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 No.1217

File: 1565361099528.jpg (78.23 KB, 900x661, 900:661, d86e227ef4f7d45af6e758aa5b….jpg) ImgOps Exif Google

An American scientist announces that the world will end, or at least such a huge part of the continent will be destroyed, in such a way, that death will be a certain fate for hundreds of millions of people. If this information was confirmed, what do you think would be the effect on the people between the time they acquired this information and the certain cataclysm? Finally, as far as you're concerned, what would they do in their last hours?

 No.1218

>>1217
I'm a bit confused about the time frame of the warning.  Are we thinking two hours from now or ten years?

 No.1219

>>1218
A couple of hours, let's say

 No.1220

Probably say goodbye to some people. Maybe put some things in order like transfer money to someone who will survive. Spend the rest of the time doing something intimate with a loved one.

 No.1221

Under normal circumstances, I think the scientist would be ignored. People would write it off as a prank, or a social experiment.

If, however, he is somehow able to provide irrefutable evidence that this will happen. I think there would be a lot of panic, chaos as people try to flee the doomed areas. Violence would probably break out, in my opinion, as the roadways and airports became overwhelmed. Some people would probably try to avoid all the conflict, stay inside with loved ones.

My actions would depend on whether or not I lived in one of the affect areas. If I did, I would probably try to escape like everyone else, and probably not be very successful. I might consider leaving on foot and walking away from the affected area as far as I could under my own power, but it's unlikely I would get far. If the time frame is a matter of hours, I would probably be better off staying in and preparing a nice final meal. But who knows if my survival instincts would allow me to do that.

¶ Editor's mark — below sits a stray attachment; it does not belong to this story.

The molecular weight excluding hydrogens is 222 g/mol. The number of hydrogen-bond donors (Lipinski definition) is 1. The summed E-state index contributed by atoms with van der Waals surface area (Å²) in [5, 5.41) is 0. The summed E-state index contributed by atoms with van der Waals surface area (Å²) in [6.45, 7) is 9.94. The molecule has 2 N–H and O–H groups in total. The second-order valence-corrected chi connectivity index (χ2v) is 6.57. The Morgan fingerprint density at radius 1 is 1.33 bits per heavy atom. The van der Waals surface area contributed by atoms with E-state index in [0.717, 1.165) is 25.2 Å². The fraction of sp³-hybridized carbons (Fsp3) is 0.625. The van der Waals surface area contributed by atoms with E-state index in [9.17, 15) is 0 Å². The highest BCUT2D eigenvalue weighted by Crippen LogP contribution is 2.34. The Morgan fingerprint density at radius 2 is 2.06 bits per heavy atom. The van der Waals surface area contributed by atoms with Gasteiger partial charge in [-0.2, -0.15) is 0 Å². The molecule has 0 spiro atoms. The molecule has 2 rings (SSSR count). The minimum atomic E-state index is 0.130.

If I did NOT live in one of the affect areas, I would stay inside. I would try to keep updated on the situation, and I would prepare to travel to the affect areas and provide aid once the cataclysm and subsequent chaos had subsided.

 No.1227

>>1218

In a time frame like that, I don't know if people would even really be able to react.  I'd wager at least 80% of people would just continue business as usual unless there was some kind of authority trying to evacuate them or something.

 No.1230

I'd say goodbye to people. And then, well, I guess the only thing that I could do would be to relax and wait for the inevitable. I'd probably follow all of the up-to-the-minute news coverage as well.

 No.1235

File: 1565446344444.jpeg (643.64 KB, 1280x963, 1280:963, fs_vol.jpeg) ImgOps Google

>>1219
So, we're saying, like, the Yellowstone Volcano is going to blow in two hours, and somehow I am certain of this and I will probably die.

Effect on people: denial.  Maybe panic.  It's not enough time to process something that big.

Effect on me: I'd try to call family.  I probably wouldn't get through because the lines would be overloaded.  Hate to say this, but I might actually go to work.  Not to work, but just to be with people I know.  (Wow.  I need a life.)

 No.1239

So there was this one time where there was a real fear of nuclear meltdown happening within range of us, and if it happened (which it looked like it was going to), there wouldn't be enough time to evacuate.

I did panic. I called my grandpa and begged him to come down to CA because he was living close to it. He, being much older and wiser, assured me that nothing bad was going to happen and it was simply news using fear mongering. I didn't believe him, and when we got off the phone I cried because I truly believed he was going to die.

Then, me and my partner started discussing plans because we feared other people panicking, and if they did, they might start rioting and causing destruction. So we went to his grandpas house, and his grandpa, who was a gun club member, comforted him by making a plan with him to defend the property should anyone try to harm us.

That night me and my partner cuddled and just talked almost all night and told each other how much we loved each other.

Fast forward a time and nothing happened, but at the time it was terrifying. But coming together with family and having a plan for if shit completely hit the fan, was very reassuring to me and calmed me down. It didn't completely kill the fear, but it helped immensely, and looking back on it, I'm kind of glad I know how I would react in that situation now, and that I have friends and family who are willing to come together and stay calm.


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